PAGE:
Community Paramedicine & Nursing: What’s The Connection?

At-home care services are receiving a facelift. The nurse’s role is among the many questionable aspects of this service line.

The calls come in seemingly constantly, day in and day out. At all hours of the morning, afternoon, and evening. At an unpredictable frequency, 9-1-1 dispatchers and first responders can rely on only one certainty — that they will be needed for a variety of reasons ongoing and in an instant, all at once, at any given time. Surely, trying to anticipate the next call would be a lesson in futility. From cardiac arrests, strokes, and drownings to gunshot wounds, burns, and broken bones, these lifesavers have seen it all and must be prepared in an instant to respond to instances that simply cannot be anticipated. Still, every time a call comes in from someone who wants help adjusting the settings on their air conditioner or has bugs in their home, Larry Atteridge, NRP, director of emergency medical services at Natchitoches (LA) Regional Medical Center, is reminded of the reality that not every call into 9-1-1 is going to be a matter of life and death — not even close. That doesn’t change the mentality that every time the dispatch radio sounds, however, that every call must be treated as such, even if one-third of the calls that come in monthly are non-emergent and really unnecessary as far as 9-1-1 standards go.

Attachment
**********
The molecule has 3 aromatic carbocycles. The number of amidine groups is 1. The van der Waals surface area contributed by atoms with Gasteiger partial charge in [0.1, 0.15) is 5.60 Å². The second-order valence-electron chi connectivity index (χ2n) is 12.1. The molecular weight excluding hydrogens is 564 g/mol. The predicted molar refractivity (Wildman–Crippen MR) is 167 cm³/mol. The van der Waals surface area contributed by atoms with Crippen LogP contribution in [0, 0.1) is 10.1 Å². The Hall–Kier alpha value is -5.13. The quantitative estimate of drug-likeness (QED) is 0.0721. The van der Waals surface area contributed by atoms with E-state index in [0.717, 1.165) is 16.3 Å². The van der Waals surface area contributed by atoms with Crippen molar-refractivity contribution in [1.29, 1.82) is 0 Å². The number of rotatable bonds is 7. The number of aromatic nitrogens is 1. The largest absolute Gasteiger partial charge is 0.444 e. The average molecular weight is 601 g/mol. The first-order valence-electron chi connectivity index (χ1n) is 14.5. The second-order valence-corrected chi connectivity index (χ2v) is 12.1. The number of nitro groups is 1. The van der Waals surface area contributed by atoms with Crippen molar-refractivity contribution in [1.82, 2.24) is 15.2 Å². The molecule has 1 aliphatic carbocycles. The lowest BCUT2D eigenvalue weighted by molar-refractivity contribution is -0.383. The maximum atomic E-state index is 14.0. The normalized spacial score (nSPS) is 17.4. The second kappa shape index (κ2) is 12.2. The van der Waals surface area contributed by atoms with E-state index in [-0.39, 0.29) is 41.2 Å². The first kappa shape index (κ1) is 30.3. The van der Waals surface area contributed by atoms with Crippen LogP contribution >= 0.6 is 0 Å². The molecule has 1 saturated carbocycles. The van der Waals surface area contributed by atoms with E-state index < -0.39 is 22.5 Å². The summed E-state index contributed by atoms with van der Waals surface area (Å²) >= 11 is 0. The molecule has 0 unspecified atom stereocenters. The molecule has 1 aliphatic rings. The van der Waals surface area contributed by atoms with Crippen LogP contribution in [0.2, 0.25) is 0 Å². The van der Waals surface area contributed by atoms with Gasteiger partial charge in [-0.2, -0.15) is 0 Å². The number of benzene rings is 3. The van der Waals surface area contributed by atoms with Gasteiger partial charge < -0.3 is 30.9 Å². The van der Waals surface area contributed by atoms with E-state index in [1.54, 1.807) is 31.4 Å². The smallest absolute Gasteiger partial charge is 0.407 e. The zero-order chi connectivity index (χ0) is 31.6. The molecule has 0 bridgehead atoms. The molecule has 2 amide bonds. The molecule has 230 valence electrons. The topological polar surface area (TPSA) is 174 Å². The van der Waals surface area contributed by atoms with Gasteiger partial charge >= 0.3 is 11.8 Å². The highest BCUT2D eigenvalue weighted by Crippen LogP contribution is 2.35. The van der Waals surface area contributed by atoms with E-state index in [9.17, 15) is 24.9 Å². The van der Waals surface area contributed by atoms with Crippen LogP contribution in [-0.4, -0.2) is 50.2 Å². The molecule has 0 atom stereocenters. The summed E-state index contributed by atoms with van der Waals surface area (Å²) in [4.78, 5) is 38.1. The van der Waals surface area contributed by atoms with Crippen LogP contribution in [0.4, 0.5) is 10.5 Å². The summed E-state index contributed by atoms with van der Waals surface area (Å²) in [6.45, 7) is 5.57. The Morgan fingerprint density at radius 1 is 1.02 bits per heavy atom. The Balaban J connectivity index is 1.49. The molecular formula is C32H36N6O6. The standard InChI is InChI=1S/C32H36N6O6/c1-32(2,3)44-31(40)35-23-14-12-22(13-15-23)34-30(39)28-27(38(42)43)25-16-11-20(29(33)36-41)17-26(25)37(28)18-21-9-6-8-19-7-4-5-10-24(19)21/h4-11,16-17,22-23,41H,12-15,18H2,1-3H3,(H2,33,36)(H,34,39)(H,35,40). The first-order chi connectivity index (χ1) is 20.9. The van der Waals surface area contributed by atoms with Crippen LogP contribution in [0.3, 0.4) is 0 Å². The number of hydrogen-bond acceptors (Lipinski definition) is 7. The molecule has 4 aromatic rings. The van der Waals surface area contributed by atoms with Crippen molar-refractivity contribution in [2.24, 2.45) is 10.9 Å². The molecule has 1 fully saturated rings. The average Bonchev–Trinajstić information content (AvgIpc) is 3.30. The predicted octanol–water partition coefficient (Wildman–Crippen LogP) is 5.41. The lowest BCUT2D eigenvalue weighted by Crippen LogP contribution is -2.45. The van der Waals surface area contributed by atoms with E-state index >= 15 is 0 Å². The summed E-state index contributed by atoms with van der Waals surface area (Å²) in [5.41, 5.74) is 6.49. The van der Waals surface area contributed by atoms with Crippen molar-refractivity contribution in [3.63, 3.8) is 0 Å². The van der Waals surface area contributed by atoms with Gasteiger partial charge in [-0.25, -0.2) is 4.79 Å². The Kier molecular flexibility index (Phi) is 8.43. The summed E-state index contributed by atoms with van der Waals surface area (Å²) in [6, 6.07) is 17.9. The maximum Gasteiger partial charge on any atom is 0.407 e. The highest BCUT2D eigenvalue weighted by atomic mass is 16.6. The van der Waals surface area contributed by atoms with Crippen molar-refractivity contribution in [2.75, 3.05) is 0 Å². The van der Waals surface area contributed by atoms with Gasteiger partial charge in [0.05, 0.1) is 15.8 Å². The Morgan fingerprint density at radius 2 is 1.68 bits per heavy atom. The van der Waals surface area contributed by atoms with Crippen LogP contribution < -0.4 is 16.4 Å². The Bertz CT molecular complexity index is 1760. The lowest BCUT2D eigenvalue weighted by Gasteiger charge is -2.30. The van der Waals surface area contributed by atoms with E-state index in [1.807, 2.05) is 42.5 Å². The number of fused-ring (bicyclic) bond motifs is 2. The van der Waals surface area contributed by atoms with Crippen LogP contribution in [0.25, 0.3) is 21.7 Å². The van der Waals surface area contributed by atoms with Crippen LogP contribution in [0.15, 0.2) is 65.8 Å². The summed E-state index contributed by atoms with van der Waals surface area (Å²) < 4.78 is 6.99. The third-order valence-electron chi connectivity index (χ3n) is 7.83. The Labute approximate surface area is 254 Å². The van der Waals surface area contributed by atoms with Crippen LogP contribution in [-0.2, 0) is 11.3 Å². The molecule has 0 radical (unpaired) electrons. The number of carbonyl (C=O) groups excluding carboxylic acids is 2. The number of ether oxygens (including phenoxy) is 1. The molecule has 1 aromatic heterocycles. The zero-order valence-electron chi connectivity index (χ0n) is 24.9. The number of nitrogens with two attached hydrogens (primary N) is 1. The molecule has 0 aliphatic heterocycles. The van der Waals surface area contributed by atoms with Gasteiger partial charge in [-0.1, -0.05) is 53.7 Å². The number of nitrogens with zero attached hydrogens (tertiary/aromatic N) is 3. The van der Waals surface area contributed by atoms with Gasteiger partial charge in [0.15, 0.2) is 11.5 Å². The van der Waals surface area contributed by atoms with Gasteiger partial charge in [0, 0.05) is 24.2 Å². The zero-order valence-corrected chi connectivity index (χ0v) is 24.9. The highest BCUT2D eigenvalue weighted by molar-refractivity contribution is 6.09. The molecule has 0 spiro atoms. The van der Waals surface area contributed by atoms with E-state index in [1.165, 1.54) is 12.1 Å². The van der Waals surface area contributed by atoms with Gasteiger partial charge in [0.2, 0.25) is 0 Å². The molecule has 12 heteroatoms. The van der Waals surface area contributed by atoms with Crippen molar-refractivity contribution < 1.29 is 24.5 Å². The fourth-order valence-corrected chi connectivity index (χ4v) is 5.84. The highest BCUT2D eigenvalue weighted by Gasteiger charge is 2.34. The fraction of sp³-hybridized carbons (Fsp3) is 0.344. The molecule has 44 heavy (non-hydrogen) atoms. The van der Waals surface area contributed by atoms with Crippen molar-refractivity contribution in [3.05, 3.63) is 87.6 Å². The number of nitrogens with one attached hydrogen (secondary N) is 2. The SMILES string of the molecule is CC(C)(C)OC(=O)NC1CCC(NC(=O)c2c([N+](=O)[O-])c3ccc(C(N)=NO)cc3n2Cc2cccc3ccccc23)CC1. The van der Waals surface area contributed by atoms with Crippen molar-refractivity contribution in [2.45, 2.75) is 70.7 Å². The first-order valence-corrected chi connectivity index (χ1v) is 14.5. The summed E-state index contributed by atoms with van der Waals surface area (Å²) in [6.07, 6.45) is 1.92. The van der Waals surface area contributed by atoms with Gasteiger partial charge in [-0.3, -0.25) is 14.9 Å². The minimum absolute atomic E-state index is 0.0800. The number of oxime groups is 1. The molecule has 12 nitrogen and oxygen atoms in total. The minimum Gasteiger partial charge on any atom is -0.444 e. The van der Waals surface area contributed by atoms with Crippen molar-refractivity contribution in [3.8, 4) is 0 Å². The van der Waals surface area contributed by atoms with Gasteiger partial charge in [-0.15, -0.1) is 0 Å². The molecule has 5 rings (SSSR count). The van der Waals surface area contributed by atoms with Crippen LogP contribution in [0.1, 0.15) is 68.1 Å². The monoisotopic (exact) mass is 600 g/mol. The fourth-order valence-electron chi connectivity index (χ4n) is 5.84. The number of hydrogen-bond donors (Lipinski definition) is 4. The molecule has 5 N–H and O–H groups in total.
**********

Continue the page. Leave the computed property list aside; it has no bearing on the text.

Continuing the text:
“That’s a huge burden on our system,” said Atteridge, a nationally registered paramedic who has served more than 30 years in emergency medical services (EMS) and oversees three ambulance system stations for the largest rural hospital in Louisiana. “And I’m absolutely sure that it’s a huge burden on every EMS system throughout the United States.”

Judging by the ongoing trend of community paramedicine programs, an evolving healthcare service line that allows paramedics and emergency medical technicians (EMTs) to operate in expanded roles by assisting with public health, primary healthcare, and preventive services to underserved populations in the community,1 he’s onto something. As of 2015, more than 100 EMS agencies in 33 states and the District of Columbia had launched community paramedicine programs or mobile integrated healthcare programs,2 a movement that aims to deliver higher quality and more cost-effective medical care by coordinating resources among EMS providers, hospitals, in-home carers, and insurance companies.3 As part of these initiatives, first responders are more likely to conduct scheduled visits in the home setting to provide services such as blood pressure checks and wound care in an attempt to keep patients out of the hospital. Of course, the goal here is to also reduce the volume of 9-1-1 calls that could hamper the response to true emergencies—but could this impact the role of the visiting nurse? While few would argue against the benefits to offering more patients more exposure from trained healthcare professionals when they otherwise would not be able to rely on them, this is just one of the various questions that are being raised by the increasing integration of these programs. Questions raised are also related to everything from where funding may come from to how protocols will be written and managed.